• IDRA Newsletter • February 2006 •
Mexican American Legal Defense and Educational Fund
More than 16 years after declaring the school finance system unconstitutional in Edgewood I, the Supreme Court of Texas refused to remedy persistent inequalities in the present school funding system. As a result, millions of school children in property-poor school districts across the state face the prospect of even greater inequities in a new system that will not contain a property tax cap.
The Mexican American Legal Defense and Educational Fund (MALDEF) represented the Edgewood Districts*, a group of 22 property-poor school districts, many of which filed the original landmark school finance suit in 1984. With a trial record consisting of 655 findings of fact and 24 conclusions of law based on more than 7,000 exhibits and testimony from dozens of witnesses, the Supreme Court refused to address the issues and, instead, deferred to the legislature’s discretion. Although the Supreme Court found that the state violated the Texas Constitution by forcing districts to tax at the maximum rate, the court failed to address the gross inequities in the system.
“MALDEF is very disappointed with the Supreme Court’s ruling,” said MALDEF president and general counsel Ann Marie Tallman. “This case is not about money but rather about lost educational opportunities for the 2 million-plus students attending schools in property-poor districts. Unfortunately, the court’s decision ill-serves the interests of those children and the future of all Texas residents.”
David Hinojosa, MALDEF staff attorney and lead counsel in the case, added: “Fifty years after Brown vs. Board, our undisputed evidence at trial showed that the quality of education for certain Texas children still suffers as a direct result of which side of the tracks they live on. Despite the glaring disparities between the haves and have-nots, the court refused to confront the issues head on.”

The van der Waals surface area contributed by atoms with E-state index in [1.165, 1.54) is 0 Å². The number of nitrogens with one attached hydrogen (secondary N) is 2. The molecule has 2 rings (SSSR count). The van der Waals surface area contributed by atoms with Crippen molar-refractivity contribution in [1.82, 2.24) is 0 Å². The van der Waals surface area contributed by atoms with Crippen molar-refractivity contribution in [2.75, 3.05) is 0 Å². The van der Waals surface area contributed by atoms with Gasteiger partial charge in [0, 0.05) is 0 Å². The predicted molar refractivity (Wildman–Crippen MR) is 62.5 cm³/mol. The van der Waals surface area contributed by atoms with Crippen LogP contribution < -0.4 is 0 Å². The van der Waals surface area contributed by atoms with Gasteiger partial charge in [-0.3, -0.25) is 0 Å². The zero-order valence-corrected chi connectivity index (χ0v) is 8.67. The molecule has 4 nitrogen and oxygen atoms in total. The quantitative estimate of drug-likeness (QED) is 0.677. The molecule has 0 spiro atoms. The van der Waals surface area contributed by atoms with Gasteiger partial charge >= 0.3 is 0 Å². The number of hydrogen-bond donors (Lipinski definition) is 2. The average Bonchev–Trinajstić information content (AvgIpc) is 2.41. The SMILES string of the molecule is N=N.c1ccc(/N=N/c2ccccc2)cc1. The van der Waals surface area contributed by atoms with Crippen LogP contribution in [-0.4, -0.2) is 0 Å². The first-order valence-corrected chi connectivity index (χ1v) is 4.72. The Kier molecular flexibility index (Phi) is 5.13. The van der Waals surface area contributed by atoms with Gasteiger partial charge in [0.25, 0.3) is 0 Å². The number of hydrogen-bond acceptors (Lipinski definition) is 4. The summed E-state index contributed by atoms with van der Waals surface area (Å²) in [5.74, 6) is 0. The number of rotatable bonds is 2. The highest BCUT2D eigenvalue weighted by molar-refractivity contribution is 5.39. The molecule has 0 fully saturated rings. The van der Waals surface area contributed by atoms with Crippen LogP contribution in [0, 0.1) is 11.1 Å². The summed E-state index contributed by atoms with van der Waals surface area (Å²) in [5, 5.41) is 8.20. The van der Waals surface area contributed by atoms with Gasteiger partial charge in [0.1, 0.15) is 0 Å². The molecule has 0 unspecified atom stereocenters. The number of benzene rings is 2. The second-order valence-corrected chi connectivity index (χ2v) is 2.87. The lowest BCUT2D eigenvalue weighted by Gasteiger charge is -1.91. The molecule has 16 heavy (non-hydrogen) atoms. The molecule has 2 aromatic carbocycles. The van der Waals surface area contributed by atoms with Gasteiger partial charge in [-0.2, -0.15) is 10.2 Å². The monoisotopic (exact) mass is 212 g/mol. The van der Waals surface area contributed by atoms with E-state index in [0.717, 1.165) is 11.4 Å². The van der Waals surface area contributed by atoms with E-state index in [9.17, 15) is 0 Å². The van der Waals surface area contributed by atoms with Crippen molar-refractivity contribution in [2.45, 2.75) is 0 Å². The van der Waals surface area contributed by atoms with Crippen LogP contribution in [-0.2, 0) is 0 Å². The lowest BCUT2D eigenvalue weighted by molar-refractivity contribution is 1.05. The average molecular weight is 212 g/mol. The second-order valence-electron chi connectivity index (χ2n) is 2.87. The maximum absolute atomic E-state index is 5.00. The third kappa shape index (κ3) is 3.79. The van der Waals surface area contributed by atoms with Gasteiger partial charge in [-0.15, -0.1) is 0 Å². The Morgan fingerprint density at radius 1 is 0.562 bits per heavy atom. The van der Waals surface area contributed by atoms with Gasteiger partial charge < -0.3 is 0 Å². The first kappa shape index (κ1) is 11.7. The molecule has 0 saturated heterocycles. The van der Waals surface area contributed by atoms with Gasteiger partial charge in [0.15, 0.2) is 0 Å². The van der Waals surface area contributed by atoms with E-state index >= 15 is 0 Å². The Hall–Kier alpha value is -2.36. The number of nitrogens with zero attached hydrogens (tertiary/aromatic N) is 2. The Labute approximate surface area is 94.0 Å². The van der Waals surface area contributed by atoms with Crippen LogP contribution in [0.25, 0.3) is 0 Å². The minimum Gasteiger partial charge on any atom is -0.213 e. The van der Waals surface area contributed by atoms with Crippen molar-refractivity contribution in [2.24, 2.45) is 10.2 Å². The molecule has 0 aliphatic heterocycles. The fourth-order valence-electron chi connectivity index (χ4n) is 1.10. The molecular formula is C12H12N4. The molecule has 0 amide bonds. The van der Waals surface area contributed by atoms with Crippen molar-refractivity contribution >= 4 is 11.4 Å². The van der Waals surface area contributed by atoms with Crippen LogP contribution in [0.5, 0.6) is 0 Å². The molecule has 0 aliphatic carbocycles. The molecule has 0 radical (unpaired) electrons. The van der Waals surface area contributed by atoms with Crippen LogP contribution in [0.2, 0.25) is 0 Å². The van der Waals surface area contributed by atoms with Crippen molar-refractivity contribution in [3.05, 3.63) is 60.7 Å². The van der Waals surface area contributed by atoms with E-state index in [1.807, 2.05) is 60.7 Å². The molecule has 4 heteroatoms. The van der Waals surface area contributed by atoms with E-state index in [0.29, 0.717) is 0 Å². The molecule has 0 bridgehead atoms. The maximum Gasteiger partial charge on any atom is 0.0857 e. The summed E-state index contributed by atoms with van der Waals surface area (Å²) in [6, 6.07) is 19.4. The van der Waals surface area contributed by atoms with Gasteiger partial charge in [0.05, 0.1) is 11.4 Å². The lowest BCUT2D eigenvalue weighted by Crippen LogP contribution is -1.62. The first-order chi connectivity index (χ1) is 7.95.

He continued: “The saving grace for our districts was that the Supreme Court did not state that the recapture system needed to be eliminated. With that in mind, there is every reason for the legislature to address the inequities in the system when creating its new school finance plan.”
“While the Supreme Court ruled that the financing system is constitutionally efficient, no one should believe we have a quality school system that can support the economic future of Texas. MALDEF looks forward to working with the legislature to provide a funding system that is fair and equitable for all Texas children,” commented Luis Figueroa, MALDEF legislative staff attorney.
A national non-profit organization founded in 1968, MALDEF promotes and protects the rights of Latinos through advocacy, community education and outreach, leadership development, higher education scholarships and when necessary, through the legal system. MALDEF is a member of the Texas Latino Education Coalition, along with IDRA.
* The Edgewood Districts consist of the following independent school districts: Edgewood, Brownsville, Edcouch-Elsa, Harlandale, Harlingen, Jim Hogg County, Kenedy, Laredo, La Feria, La Vega, Los Fresnos, Monte Alto, Pharr-San Juan-Alamo, Raymondville, Roma, San Benito, San Elizario, Socorro, Sharyland, South San Antonio, United, and Ysleta.
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[©2006, IDRA. This article originally appeared in the February 2006 IDRA Newsletter by the Intercultural Development Research Association. Permission to reproduce this article is granted provided the article is reprinted in its entirety and proper credit is given to IDRA and the author.]